The sub-guide shaft 21 fixed in the lens holder 30 is guided by the shaft holes 19 b in the Y-slider 19. Consequently, the X-slider 18 and lens holder 30 move together, being guided by the main guide shaft 16 and the pair of shaft holes 19 a in the Y-slider 19.

When the X-slider 18 moves to the lens position corresponding to the target lens position signal, the output signal of the X Hall element 40 coincides with the target lens position signal. Consequently, the lens holder 30 moves in the −X direction by a distance corresponding to a stroke of the camera shake, and thus the image formed on the CCD 13 hardly moves. Thus, the CCD 13 generates an electrical signal of a clear image.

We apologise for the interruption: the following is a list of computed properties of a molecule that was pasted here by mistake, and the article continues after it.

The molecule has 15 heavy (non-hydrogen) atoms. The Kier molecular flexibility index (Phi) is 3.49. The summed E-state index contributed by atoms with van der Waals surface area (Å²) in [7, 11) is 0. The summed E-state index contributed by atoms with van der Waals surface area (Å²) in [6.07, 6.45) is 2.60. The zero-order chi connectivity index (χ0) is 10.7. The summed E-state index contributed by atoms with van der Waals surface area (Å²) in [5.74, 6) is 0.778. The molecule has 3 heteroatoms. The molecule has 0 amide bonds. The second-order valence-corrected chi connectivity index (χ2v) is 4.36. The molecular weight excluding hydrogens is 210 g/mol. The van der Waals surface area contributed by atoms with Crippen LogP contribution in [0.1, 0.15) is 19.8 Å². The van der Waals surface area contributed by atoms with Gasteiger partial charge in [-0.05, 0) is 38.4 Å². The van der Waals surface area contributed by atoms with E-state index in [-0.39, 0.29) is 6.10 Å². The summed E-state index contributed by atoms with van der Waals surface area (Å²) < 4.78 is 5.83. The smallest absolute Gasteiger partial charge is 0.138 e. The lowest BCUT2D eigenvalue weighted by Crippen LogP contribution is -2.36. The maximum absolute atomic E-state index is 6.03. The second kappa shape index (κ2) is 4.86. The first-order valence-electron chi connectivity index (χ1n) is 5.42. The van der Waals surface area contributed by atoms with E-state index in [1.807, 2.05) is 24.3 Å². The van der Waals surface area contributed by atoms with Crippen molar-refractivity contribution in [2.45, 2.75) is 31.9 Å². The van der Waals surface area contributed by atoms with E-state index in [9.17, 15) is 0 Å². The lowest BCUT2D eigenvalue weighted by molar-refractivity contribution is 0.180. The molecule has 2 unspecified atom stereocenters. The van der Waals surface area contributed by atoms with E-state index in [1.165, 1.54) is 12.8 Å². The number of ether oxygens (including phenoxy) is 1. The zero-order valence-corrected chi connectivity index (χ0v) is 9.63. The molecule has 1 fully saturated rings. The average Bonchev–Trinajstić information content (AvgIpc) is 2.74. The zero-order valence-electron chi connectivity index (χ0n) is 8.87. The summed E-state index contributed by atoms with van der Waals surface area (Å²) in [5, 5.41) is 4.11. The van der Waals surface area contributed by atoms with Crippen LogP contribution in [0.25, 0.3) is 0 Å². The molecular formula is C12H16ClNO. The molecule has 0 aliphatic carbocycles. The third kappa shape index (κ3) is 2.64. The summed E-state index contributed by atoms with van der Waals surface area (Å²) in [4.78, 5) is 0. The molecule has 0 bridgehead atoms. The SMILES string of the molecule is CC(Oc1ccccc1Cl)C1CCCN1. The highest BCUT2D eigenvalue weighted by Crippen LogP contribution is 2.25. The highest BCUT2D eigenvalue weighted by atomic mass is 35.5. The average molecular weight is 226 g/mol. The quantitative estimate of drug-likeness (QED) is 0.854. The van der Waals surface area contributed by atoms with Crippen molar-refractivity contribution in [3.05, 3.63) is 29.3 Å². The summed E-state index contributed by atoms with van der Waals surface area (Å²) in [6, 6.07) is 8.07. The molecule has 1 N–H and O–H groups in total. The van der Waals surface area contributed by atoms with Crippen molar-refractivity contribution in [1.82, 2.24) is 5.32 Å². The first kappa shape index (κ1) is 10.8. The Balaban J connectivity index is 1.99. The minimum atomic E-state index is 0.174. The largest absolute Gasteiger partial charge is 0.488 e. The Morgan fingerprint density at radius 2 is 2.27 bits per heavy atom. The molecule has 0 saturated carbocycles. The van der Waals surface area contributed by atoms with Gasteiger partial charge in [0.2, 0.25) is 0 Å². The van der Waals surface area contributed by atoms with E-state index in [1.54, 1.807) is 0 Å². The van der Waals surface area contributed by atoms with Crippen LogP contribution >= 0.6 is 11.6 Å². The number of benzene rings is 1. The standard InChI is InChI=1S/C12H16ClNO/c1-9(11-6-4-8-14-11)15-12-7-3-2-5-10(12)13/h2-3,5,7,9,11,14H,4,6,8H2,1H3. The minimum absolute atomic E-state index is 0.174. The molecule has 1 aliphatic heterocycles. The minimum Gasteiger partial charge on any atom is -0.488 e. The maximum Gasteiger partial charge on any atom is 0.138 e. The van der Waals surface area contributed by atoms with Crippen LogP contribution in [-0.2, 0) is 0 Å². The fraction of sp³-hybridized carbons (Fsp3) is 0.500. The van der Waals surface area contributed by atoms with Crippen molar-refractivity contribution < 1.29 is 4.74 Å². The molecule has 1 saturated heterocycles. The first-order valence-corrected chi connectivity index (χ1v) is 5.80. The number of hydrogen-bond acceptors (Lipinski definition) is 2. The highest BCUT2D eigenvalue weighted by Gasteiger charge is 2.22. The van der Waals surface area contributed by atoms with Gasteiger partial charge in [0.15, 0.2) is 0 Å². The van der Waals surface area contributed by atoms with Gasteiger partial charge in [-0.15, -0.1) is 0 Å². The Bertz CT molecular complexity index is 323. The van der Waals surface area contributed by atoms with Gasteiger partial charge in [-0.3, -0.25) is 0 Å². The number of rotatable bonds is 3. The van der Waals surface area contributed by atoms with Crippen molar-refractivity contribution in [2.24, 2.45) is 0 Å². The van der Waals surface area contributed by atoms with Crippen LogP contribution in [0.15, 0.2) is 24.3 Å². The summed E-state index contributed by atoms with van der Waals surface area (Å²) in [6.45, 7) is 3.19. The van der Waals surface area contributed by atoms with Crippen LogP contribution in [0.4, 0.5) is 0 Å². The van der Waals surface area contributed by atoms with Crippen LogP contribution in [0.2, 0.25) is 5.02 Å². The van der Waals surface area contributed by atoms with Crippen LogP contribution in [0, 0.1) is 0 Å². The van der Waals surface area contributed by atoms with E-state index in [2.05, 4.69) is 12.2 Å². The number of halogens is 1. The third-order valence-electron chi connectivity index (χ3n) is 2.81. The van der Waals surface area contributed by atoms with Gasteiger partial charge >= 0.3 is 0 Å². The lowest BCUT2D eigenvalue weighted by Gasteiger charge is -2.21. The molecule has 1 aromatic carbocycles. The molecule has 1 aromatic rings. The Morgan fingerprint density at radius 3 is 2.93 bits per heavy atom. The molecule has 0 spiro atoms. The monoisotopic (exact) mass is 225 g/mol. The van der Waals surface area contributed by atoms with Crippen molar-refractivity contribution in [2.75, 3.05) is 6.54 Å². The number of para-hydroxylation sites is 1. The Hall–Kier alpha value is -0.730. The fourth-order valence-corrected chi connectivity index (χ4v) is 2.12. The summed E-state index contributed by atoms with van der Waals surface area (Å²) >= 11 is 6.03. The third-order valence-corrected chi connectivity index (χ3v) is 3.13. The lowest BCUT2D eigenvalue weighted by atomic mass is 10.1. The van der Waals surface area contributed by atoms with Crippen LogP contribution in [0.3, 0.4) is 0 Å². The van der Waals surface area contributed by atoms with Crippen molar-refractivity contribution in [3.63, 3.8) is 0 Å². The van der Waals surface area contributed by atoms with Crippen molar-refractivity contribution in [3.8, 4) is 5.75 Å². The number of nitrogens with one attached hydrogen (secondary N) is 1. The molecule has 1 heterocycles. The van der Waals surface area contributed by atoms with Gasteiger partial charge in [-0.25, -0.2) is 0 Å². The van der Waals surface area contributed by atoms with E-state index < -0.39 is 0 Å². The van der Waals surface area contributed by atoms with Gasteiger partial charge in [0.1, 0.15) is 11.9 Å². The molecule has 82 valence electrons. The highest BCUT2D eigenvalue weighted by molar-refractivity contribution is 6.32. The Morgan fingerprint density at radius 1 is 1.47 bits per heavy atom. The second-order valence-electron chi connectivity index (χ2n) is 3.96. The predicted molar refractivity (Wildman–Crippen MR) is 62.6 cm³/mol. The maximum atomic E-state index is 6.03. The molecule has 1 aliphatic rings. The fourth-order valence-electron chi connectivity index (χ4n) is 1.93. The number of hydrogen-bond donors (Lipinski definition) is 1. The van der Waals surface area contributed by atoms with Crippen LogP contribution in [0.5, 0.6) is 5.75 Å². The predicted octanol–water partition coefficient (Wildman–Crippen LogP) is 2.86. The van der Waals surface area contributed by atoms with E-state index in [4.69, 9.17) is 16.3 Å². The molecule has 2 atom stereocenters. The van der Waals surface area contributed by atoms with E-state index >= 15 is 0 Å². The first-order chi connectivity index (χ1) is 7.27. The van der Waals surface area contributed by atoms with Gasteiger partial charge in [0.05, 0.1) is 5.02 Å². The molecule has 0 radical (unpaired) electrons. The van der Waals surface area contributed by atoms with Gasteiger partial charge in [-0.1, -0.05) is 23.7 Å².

When the camera shake stops, since the lens displacement signal becomes zero, the target lens position signal coincides with the reference voltage (2.5 V). The direction and magnitude of the current applied to the coil 22 is determined such that the output signal of the X Hall element 40 will return to the reference voltage. Consequently, the X-slider 18 moves slowly toward the X reference position. Once the X-slider 18 returns to the X reference position, the direction and magnitude of the current applied to the coil 22 is controlled such that the X-slider 18 will be kept at the X reference position. Since the lens holder 30 returns together with the X-slider 18, the optical axis of the compensation lens 12 is brought into coincidence with the optical axis 14 of the optical system.